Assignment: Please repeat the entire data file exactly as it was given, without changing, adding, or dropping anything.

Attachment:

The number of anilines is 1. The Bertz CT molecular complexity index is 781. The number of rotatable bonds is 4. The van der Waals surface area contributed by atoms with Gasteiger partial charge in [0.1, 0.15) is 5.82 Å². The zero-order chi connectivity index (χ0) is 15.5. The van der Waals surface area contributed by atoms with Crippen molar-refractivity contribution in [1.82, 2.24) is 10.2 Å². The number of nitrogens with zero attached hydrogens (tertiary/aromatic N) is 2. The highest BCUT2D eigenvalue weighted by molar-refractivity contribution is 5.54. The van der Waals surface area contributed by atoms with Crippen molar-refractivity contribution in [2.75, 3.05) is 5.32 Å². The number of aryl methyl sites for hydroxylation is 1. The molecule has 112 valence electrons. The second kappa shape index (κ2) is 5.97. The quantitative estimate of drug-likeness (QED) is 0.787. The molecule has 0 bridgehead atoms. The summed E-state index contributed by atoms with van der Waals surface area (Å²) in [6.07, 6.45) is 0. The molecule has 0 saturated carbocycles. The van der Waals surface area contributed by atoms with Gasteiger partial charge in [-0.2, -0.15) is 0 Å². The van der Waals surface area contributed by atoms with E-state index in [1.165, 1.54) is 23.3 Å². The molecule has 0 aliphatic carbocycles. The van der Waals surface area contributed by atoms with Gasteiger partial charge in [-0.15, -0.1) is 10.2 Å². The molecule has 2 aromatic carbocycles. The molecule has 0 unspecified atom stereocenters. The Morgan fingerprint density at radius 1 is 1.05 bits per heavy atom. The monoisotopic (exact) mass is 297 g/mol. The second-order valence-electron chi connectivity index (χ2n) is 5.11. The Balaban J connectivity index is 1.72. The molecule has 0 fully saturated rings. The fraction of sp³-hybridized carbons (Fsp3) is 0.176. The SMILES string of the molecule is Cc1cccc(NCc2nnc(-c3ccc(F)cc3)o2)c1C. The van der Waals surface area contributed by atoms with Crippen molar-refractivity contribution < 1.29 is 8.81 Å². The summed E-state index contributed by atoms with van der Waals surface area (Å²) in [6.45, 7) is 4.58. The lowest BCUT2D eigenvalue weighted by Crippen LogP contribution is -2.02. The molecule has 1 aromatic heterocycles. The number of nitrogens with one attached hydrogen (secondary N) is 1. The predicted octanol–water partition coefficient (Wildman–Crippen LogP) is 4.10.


The number of anilines is 1. The Bertz CT molecular complexity index is 781. The number of rotatable bonds is 4. The van der Waals surface area contributed by atoms with Gasteiger partial charge in [0.1, 0.15) is 5.82 Å². The zero-order chi connectivity index (χ0) is 15.5. The van der Waals surface area contributed by atoms with Crippen molar-refractivity contribution in [1.82, 2.24) is 10.2 Å². The number of nitrogens with zero attached hydrogens (tertiary/aromatic N) is 2. The highest BCUT2D eigenvalue weighted by molar-refractivity contribution is 5.54. The van der Waals surface area contributed by atoms with Crippen molar-refractivity contribution in [2.75, 3.05) is 5.32 Å². The number of aryl methyl sites for hydroxylation is 1. The molecule has 112 valence electrons. The second kappa shape index (κ2) is 5.97. The quantitative estimate of drug-likeness (QED) is 0.787. The molecule has 0 bridgehead atoms. The summed E-state index contributed by atoms with van der Waals surface area (Å²) in [6.07, 6.45) is 0. The molecule has 0 saturated carbocycles. The van der Waals surface area contributed by atoms with Gasteiger partial charge in [-0.2, -0.15) is 0 Å². The van der Waals surface area contributed by atoms with E-state index in [1.165, 1.54) is 23.3 Å². The molecule has 0 aliphatic carbocycles. The van der Waals surface area contributed by atoms with Gasteiger partial charge in [-0.15, -0.1) is 10.2 Å². The molecule has 2 aromatic carbocycles. The molecule has 0 unspecified atom stereocenters. The Morgan fingerprint density at radius 1 is 1.05 bits per heavy atom. The monoisotopic (exact) mass is 297 g/mol. The second-order valence-electron chi connectivity index (χ2n) is 5.11. The Balaban J connectivity index is 1.72. The molecule has 0 fully saturated rings. The fraction of sp³-hybridized carbons (Fsp3) is 0.176. The SMILES string of the molecule is Cc1cccc(NCc2nnc(-c3ccc(F)cc3)o2)c1C. The van der Waals surface area contributed by atoms with Crippen molar-refractivity contribution < 1.29 is 8.81 Å². The summed E-state index contributed by atoms with van der Waals surface area (Å²) in [6.45, 7) is 4.58. The lowest BCUT2D eigenvalue weighted by Crippen LogP contribution is -2.02. The molecule has 1 aromatic heterocycles. The number of nitrogens with one attached hydrogen (secondary N) is 1. The predicted octanol–water partition coefficient (Wildman–Crippen LogP) is 4.10.